The $12.5K for MACRS was calculated by taking DDB depreciation with a mid-year convention on the balance of $62,500 (remaining balance after Section 179 and bonus depreciation applied).

I've warned the client about the audit risk, but they want to move forward anyway.

Regarding bonus depreciation - what I was trying to confirm with my example is that bonus depreciation (and standard MACRS) can be taken even if there is no income to offset it. I believe that is correct, but wanted another opinion.
 
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Stephen Gsell

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I misread your hypothetical example (thought you mentioned special-allowance). But in regards to taking bonus depreciation instead, then YES, the suv certainly qualifies and unlike "regular" depreciation, there are no caps involved. I think (as you've indicated) that as long as you have other self-employment income and/or wages from an active trade or business, you should be able to take Sec 179, bonus and 1st year depreciation even if it results in a Sch C loss.
 
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Hi Stephen - glad you agree about the bonus depreciation being allowed for the SUV - I was concerned I had mis-read the PATH act.

I understand that the Section 179 depreciation has to have other income (self-employment/active trade business W2) to offset it on the return (or it needs to be carried over to the next year). I believe that bonus depreciation and "regular" depreciation do not though, correct? That is, can't they create a loss even if there is no other income to offset?

So, the hypothetical I was trying to get at was: client has $0 in Schedule C net income prior to depreciation, $25k net profit from other self-employment via K1, and no other income of any kind. I know they would be able to take the $25k in 179 depreciation because of the other $25k self-employment income, but they would also still be able to take the $62.5k bonus and $12.5k standard depreciation on the Schedule C, even though there would be no income to offset that depreciation, correct?

Sorry to belabor this. Just wanting to make sure I understand the rules surrounding the bonus/standard depreciation.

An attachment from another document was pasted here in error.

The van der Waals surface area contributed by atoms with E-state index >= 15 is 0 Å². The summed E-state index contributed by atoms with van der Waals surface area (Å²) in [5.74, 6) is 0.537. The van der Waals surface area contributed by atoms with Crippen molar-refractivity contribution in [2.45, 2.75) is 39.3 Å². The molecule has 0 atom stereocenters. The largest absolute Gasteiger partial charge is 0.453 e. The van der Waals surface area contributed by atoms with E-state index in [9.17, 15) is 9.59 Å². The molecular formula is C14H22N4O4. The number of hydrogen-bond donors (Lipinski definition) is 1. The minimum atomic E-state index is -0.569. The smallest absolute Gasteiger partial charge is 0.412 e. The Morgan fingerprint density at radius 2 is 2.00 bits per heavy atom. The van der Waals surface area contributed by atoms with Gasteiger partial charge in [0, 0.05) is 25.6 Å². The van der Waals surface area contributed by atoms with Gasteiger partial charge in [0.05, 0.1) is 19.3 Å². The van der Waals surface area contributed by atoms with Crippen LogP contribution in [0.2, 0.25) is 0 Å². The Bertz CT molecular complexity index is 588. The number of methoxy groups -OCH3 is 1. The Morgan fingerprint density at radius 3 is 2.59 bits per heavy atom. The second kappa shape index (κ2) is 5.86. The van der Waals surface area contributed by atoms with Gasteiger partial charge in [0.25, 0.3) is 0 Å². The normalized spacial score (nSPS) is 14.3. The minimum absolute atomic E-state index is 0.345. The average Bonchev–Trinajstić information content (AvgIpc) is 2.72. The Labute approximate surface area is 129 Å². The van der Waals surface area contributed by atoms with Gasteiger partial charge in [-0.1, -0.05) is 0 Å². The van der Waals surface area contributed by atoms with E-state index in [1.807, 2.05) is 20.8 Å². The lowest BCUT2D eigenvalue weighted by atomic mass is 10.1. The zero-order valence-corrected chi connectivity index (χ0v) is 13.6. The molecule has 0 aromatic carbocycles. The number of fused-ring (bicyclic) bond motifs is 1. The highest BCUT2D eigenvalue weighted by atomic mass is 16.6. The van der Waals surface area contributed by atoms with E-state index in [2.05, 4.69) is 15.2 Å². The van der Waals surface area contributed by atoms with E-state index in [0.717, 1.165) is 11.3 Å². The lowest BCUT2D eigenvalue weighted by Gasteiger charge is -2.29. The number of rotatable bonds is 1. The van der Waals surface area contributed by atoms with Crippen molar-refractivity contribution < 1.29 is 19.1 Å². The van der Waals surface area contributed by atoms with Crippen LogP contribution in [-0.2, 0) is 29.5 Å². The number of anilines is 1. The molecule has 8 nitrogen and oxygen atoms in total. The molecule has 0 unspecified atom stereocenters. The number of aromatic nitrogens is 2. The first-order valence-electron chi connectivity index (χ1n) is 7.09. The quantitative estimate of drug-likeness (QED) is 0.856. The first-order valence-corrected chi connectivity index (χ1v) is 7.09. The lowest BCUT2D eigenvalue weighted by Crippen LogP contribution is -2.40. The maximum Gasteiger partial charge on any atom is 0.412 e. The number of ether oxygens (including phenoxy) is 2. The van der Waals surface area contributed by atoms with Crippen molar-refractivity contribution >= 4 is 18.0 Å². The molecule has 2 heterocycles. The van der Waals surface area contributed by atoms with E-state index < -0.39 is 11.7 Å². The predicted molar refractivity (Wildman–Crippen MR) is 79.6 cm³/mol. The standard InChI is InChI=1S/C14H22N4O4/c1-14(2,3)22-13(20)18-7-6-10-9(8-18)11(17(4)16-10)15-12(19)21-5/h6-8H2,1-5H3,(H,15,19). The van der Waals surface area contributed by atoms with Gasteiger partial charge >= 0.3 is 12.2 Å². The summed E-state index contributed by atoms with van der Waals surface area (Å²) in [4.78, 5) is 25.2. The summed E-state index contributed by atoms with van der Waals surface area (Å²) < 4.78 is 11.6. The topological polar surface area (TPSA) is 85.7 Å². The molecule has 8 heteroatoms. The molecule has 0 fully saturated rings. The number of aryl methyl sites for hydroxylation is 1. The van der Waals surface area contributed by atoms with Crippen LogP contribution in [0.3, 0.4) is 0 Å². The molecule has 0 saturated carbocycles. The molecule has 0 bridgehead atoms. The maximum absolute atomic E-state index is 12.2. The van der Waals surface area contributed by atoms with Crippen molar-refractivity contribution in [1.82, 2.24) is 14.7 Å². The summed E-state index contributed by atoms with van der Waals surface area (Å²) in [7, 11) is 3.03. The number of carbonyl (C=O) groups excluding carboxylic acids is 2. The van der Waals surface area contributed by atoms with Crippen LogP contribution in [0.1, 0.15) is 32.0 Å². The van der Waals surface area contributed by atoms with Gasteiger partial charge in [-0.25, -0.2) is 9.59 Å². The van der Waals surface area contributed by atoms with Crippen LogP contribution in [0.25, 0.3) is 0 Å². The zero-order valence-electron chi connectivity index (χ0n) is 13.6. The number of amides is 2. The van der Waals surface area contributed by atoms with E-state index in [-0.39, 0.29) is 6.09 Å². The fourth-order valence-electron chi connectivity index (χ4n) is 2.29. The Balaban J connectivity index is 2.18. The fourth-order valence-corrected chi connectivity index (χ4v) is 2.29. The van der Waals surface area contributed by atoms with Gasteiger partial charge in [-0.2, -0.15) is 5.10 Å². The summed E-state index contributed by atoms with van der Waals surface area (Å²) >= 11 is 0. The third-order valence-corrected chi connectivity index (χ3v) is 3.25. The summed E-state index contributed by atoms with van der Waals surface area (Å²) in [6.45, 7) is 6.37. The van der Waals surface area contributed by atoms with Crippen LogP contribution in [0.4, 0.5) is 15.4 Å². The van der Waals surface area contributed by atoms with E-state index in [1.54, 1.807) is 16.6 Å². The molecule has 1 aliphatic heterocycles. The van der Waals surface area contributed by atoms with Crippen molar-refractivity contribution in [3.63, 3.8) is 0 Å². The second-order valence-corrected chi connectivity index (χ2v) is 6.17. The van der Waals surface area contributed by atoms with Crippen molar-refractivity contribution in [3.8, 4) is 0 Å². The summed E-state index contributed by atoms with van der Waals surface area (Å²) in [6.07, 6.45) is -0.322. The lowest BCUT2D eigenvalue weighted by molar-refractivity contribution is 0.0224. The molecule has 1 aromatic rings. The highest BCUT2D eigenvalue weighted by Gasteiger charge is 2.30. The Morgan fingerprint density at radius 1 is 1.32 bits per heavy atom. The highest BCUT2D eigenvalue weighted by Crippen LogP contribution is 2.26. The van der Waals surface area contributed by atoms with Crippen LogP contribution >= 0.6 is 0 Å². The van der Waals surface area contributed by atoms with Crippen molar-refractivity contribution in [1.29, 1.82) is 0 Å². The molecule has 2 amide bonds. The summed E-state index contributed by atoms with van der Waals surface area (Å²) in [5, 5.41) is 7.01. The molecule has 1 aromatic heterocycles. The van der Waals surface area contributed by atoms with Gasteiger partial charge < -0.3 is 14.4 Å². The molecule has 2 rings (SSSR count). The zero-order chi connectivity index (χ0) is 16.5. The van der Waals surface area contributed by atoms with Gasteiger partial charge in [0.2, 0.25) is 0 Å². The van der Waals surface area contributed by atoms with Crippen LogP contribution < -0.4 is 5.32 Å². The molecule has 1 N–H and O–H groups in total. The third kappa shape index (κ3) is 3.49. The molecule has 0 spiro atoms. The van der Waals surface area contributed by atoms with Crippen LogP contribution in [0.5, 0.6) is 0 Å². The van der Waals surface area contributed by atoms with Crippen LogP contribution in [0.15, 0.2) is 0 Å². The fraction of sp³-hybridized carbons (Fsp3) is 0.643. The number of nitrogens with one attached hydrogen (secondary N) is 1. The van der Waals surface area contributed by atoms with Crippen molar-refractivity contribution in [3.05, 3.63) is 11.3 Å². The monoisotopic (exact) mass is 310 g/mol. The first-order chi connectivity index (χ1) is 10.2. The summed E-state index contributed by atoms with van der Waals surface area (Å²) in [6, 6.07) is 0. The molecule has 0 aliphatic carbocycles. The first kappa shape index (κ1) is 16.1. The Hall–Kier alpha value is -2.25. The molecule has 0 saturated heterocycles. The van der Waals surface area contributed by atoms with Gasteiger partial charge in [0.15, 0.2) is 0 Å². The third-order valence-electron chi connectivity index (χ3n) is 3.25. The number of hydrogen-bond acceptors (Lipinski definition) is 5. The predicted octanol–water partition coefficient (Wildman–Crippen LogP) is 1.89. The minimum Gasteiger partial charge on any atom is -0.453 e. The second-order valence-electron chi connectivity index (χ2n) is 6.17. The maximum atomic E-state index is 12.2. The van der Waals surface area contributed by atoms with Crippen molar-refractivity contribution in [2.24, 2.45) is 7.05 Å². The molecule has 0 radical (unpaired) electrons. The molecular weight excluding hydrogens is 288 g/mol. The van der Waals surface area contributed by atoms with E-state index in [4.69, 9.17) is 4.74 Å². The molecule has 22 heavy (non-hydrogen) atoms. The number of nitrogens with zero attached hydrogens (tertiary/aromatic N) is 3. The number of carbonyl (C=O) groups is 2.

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As far as I'm aware only Sec 179 has limits regarding business (taxable) income. Regular and bonus depreciation do not. I'd suggest trying out this scenario on previous year tax software and find out. You obviously won't get the exact calculation for each; but it will test your theory in this case. That's what I would do.
 
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As far as I'm aware only Sec 179 has limits regarding business (taxable) income. Regular and bonus depreciation do not. I'd suggest trying out this scenario on previous year tax software and find out. You obviously won't get the exact calculation for each; but it will test your theory in this case. That's what I would do.
Thanks Stephen, we're exactly on the same page. Already tested in my software and it supports our understanding.

Only other question I have, but believe I know the answer. Let's say the Schedule C business is in one spouse's name, and all income to offset the Section 179 is in the other spouse's name. This shouldn't be a concern as long as they file jointly, right?
 

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Correct! As long as the spouses file as MFJ, they are treated as one (and-the-same) taxpayer.
 
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Thanks Stephen! My understanding was that if a business operates as a sole proprietorship or single-member LLC treated as a sole proprietorship for tax purposes (disregarded entity), you can count any wages earned on W2s or other self-employment income as additional business income to offset the Section 179 depreciation.